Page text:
A Twin Cities man was indicted Thursday on charges of dealing guns without a license and lying on at least nine firearm transaction forms.
Eitan Feldman, 28, is accused of selling dozens of guns without first conducting a background check since January 2014 and at least three of the guns were recovered from local crime scenes, according to the indictment.
For inventory, Feldman would buy guns from out-of-state Federal Firearms Licensed dealers through online auction websites like Gun Broker, the indictment says. Then he would have the guns transferred to a local FFL and often within days post sales advertisements on ArmsList, an online classifieds section for private gun sellers.
HIs ads, which he posted approximately 41, would falsely state that he had owned the gun longer than he actually had. The guns were also listed at a higher price than which he bought them.
According to the indictment, he underwent 18 separate background checks at his local FFL. Each time he certified on the background check from that “I further understand that the repetitive purchase of firearms for the purpose of resale for livelihood and profit without a Federal firearms license is a violation of law.”
In July 2015, a special agent with the Bureau of Alcohol, Tobacco, Firearms and Explosives spoke with Feldman over the phone. The agent told him that some of the guns he bought had been linked to crimes just days after the FFL transferred them to him. The agent asked Feldman if he could show him the guns to which Feldman said he sold them at gun shows and only had about seven at his house. During that conversation, Feldman also tried to mislead the agent about his permanent address.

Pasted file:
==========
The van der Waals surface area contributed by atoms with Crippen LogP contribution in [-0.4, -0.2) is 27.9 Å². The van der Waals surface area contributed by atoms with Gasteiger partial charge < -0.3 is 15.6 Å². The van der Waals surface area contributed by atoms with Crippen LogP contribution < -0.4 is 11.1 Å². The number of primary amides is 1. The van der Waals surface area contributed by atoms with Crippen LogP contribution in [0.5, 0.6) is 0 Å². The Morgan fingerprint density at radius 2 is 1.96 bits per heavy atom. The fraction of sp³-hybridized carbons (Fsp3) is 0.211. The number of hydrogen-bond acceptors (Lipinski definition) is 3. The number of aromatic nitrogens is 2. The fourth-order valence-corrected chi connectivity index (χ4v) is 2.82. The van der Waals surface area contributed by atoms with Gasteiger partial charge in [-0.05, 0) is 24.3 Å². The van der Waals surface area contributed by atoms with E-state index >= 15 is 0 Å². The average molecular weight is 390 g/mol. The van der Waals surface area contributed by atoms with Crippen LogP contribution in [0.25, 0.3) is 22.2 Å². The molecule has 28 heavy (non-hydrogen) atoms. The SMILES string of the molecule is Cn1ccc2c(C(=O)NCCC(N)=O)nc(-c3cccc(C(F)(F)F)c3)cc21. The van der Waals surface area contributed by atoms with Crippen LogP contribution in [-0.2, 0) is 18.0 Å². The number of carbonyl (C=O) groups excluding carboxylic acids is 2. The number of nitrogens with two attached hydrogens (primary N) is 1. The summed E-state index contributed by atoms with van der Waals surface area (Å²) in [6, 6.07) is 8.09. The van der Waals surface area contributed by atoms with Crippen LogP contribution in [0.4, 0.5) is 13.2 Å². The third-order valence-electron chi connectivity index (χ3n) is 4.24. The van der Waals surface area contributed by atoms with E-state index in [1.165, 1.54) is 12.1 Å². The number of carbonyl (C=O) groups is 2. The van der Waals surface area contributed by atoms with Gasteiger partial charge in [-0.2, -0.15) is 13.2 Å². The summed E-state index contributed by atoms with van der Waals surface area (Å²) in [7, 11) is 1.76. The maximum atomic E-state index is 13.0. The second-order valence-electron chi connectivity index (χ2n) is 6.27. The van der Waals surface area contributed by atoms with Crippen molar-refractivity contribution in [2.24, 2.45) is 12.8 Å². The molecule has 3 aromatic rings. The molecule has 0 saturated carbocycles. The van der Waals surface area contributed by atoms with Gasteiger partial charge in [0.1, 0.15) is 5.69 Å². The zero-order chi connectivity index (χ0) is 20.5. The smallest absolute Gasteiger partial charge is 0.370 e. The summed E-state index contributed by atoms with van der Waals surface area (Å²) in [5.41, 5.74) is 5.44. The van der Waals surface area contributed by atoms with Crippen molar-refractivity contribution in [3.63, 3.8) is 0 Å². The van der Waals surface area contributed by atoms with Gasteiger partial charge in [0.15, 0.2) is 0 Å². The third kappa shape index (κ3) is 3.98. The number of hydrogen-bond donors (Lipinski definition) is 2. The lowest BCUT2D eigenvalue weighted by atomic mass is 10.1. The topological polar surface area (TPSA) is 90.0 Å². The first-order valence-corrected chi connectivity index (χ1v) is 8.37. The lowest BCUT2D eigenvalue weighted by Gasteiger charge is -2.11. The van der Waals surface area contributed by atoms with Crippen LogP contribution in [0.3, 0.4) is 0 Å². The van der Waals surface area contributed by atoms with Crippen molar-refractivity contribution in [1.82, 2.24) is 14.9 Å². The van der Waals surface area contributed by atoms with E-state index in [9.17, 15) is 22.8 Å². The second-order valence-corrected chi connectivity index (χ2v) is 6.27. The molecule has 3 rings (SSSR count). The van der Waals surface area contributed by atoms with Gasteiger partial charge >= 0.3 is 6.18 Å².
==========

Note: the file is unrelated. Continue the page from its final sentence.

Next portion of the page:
The ATF executed a search warrant at Feldman’s home and found bills of sale that showed four of the guns he received at the FFL had been sold between three to 24 days later, the indictment says.
On Oct. 2, 2015, ATF agents served Feldman with a notice warning him that his operation fit the definition of being a “dealer in firearms,” he should “cease and desist” the activity, and if he continued could result in criminal prosecution. Yet, he re-established the same pattern of buying and selling guns about a month later. From Oct. 20 to Jan. 14, he bought and sold eight firearms.
Selling guns without a license became a hot-button issue at the beginning of the year when President Obama identified it in executive actions designed to improve the background check system. He identified the crackdown on unlicensed sellers as an initiative to be taken by the ATF, the law enforcement agency tasked with enforcing federal gun laws.
U.S. Attorney Andrew Luger, from the District of Minnesota, also identified the issue when he announced Feldman’s indictment. “Violent crimes involving guns are often committed by people who cannot legally obtain a firearm, but they find a way,” he said, adding, “Eitan Feldman was one of those ways.”